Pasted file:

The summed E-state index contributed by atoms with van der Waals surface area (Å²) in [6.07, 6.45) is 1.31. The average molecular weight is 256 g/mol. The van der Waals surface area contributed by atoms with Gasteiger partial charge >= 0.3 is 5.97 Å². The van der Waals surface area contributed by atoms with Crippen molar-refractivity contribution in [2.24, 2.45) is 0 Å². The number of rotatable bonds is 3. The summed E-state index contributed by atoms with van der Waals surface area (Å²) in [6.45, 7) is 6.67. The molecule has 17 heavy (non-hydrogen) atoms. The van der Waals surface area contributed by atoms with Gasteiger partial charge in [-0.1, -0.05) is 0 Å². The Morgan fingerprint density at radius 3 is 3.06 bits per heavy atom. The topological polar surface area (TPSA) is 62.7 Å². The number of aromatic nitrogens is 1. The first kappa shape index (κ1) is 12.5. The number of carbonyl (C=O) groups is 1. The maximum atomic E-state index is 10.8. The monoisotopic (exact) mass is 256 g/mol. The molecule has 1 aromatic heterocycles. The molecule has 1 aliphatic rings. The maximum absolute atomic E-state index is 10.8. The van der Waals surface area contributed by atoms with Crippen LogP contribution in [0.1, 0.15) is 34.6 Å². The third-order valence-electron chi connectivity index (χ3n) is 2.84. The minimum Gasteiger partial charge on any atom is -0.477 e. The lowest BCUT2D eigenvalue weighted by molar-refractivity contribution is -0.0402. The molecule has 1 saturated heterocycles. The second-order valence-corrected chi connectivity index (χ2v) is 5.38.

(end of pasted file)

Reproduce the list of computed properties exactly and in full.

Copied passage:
The summed E-state index contributed by atoms with van der Waals surface area (Å²) in [6.07, 6.45) is 1.31. The average molecular weight is 256 g/mol. The van der Waals surface area contributed by atoms with Gasteiger partial charge >= 0.3 is 5.97 Å². The van der Waals surface area contributed by atoms with Crippen molar-refractivity contribution in [2.24, 2.45) is 0 Å². The number of rotatable bonds is 3. The summed E-state index contributed by atoms with van der Waals surface area (Å²) in [6.45, 7) is 6.67. The molecule has 17 heavy (non-hydrogen) atoms. The van der Waals surface area contributed by atoms with Gasteiger partial charge in [-0.1, -0.05) is 0 Å². The Morgan fingerprint density at radius 3 is 3.06 bits per heavy atom. The topological polar surface area (TPSA) is 62.7 Å². The number of aromatic nitrogens is 1. The first kappa shape index (κ1) is 12.5. The number of carbonyl (C=O) groups is 1. The maximum atomic E-state index is 10.8. The monoisotopic (exact) mass is 256 g/mol. The molecule has 1 aromatic heterocycles. The molecule has 1 aliphatic rings. The maximum absolute atomic E-state index is 10.8. The van der Waals surface area contributed by atoms with Crippen LogP contribution in [0.1, 0.15) is 34.6 Å². The third-order valence-electron chi connectivity index (χ3n) is 2.84. The minimum Gasteiger partial charge on any atom is -0.477 e. The lowest BCUT2D eigenvalue weighted by molar-refractivity contribution is -0.0402. The molecule has 1 saturated heterocycles. The second-order valence-corrected chi connectivity index (χ2v) is 5.38.